Tuesday 1 April 2008

China's not so new nuclear strategy

The 51-page monograph is a sort of literary review, the result of exploiting sections of a doctrinal text, "A Guide to the Study of Campaign Theory", published for People's Liberation Army (PLA) higher military schools by the Chinese National Defense University.
The monograph finds:

In the view of many in the PLA, the military power of the United States, the potential to use that power to coerce or dominate China, and the ability to threaten China's pursuit of its own interests [present] a latent threat to China. Additionally, China's own threats against democratic Taiwan, and the fact that PLA leaders believe that the United States is likely to come to Taiwan's assistance in the event of Chinese aggression in the Taiwan Strait, magnifies the threat that PLA officers perceive from the United States. This perceived threat drives the PLA to follow US military developments more carefully than those of other nations and to be prepared to counter American forces.

The PLA is mixing nuclear and conventional missile forces in its military doctrine. Also, some in China are questioning whether the doctrine of "no first use" of nuclear weapons serves China's deterrent needs.

The monograph has been exciting attention in US national-security circles because it asserts that China's nuclear strategy could bring about a nuclear war. Supposedly Beijing may be trying to develop the capability to destroy entire US aircraft-carrier battle groups in the Pacific Ocean by targeting them with nuclear-armed intercontinental ballistic missiles (ICBMs).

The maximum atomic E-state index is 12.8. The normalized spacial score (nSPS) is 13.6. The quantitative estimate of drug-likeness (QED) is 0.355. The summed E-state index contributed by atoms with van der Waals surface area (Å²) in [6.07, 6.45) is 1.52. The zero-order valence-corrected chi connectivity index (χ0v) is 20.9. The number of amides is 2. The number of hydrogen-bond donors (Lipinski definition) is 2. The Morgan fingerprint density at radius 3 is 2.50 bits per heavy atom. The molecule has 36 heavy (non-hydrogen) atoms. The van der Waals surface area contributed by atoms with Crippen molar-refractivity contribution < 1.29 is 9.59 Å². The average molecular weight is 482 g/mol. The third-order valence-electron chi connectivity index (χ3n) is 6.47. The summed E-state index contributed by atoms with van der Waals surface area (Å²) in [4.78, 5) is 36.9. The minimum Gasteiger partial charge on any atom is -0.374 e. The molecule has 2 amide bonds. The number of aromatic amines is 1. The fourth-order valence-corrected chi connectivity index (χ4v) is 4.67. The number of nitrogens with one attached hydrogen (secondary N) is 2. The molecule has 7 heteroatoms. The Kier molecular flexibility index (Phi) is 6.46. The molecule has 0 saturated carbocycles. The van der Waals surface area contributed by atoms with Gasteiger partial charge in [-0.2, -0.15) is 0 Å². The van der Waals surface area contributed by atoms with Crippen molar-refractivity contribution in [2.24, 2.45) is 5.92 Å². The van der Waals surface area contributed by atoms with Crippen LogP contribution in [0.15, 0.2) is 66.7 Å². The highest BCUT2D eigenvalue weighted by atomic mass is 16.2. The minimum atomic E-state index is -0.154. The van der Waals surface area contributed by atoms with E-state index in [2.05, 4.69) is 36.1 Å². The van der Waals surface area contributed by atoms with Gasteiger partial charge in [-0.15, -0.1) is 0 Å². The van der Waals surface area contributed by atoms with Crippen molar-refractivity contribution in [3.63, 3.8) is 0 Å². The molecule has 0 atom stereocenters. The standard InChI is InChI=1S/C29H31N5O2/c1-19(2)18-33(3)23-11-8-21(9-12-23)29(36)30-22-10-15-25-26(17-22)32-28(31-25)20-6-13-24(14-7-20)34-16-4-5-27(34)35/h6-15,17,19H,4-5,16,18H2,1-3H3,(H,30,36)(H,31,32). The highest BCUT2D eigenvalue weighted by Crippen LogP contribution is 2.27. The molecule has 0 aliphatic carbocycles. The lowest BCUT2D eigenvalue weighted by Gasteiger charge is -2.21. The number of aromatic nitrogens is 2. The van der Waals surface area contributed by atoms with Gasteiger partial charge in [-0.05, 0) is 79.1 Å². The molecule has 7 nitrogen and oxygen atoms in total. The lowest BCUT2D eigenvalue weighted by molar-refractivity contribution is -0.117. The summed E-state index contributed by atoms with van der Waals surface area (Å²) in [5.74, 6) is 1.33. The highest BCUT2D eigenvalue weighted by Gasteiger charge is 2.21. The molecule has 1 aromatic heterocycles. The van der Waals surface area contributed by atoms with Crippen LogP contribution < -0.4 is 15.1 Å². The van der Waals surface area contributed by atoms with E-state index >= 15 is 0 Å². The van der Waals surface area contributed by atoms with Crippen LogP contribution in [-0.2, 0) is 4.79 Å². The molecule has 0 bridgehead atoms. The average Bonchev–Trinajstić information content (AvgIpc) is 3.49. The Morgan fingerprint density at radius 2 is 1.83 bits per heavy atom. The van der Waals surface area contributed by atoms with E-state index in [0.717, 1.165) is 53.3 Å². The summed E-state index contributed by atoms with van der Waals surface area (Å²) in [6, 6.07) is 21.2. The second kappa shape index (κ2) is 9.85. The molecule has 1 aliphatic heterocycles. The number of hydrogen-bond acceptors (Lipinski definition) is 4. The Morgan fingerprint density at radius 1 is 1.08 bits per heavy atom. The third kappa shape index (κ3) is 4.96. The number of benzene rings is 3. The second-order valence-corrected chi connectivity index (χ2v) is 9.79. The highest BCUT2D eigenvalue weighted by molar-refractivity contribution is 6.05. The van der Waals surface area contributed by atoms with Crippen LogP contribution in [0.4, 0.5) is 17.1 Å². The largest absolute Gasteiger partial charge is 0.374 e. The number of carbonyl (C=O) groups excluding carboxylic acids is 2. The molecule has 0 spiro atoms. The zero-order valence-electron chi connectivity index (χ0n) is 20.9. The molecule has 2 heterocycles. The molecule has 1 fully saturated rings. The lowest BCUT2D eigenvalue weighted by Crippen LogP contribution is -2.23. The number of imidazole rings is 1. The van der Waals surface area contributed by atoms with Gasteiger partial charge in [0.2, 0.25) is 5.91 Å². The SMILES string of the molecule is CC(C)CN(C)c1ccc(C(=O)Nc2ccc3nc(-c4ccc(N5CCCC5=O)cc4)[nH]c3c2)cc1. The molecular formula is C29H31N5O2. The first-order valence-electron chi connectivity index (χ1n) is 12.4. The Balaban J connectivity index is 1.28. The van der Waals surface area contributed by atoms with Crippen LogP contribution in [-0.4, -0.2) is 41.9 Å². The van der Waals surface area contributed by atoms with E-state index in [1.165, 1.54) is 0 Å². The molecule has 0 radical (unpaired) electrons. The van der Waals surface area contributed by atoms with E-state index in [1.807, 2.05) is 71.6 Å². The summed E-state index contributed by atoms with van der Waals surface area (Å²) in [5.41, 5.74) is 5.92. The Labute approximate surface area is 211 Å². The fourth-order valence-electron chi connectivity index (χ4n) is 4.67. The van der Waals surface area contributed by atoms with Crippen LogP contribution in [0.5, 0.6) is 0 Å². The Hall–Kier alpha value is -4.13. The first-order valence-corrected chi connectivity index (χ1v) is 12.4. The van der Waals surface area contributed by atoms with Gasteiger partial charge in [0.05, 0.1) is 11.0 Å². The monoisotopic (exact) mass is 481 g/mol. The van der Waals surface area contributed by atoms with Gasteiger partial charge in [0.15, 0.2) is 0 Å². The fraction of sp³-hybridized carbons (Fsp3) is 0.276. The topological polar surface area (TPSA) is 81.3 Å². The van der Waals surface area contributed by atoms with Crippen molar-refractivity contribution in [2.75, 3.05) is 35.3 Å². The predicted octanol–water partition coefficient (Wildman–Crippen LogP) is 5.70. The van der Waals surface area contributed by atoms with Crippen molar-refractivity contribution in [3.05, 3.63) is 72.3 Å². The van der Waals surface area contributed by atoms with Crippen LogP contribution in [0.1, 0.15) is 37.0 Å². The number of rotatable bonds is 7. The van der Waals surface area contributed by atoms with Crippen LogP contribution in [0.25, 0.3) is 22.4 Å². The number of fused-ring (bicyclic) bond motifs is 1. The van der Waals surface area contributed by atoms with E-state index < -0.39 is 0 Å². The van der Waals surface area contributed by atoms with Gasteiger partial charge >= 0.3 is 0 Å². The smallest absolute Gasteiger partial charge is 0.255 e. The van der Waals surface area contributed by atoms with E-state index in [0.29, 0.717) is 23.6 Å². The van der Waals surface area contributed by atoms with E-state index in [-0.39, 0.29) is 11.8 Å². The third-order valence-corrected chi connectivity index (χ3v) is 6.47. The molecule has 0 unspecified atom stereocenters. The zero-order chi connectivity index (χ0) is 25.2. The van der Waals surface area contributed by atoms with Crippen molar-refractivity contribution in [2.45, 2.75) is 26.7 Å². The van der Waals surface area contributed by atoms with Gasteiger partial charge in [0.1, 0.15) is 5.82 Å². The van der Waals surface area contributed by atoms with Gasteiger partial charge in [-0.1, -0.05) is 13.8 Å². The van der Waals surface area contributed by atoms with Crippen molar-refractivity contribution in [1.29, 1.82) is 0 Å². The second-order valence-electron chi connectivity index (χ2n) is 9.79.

Its a alarming news by the fact that China is experimenting with both multiple re-entry vehicles (MIRV - a collection of nuclear weapons carried on a single ICBM or a submarine-launched ballistic missile) and maneuverable re-entry vehicles (MARV - a type of nuclear warhead capable of shifting targets in flight) as well as other penetration aids or countermeasures on its warheads as means to respond to potential missile defense.

Another Chinese developmentisfinds noteworthy is that Chinese military officials have picked target sets that would would disrupt the enemy's economy, reconstitution and resupply capabilities. Specifically:
# Enemy political centers.
# Economic centers.
# Major enemy military bases and depots.
# Enemy command centers.
# Enemy communications and transportation networks.
# Major troop concentrations.

Even a development that is genuinely, at least potentially, destabilizing,the decision by Beijing to put nuclear and conventional warheads on the same classes of ballistic missiles - also mirrors a recent US initiative.This initiative has been heavily criticized by the arms control community because is brings an inherent risk of triggering a nuclear war. It seems likely, for example, that Russian and Chinese early warning radars would be unable to differentiate between US nuclear and conventional SLBM and/or ICBM launches, as the heat signatures of both would be the same. The ambiguity, by causing doubt and uncertainty, and possible delay in response, would also inevitably strengthen the capacity for a successful US nuclear first strike. Countries targeted by any ICBM strike would need to treat any attack as a nuclear one if they were to avoid being open to a successful surprise US nuclear first strike.

Ironically, it is this sort of initiative - which makes it more likely that China might execute a preemptive nuclear counterattack if it believes that an adversary is about to attack it worreis more.

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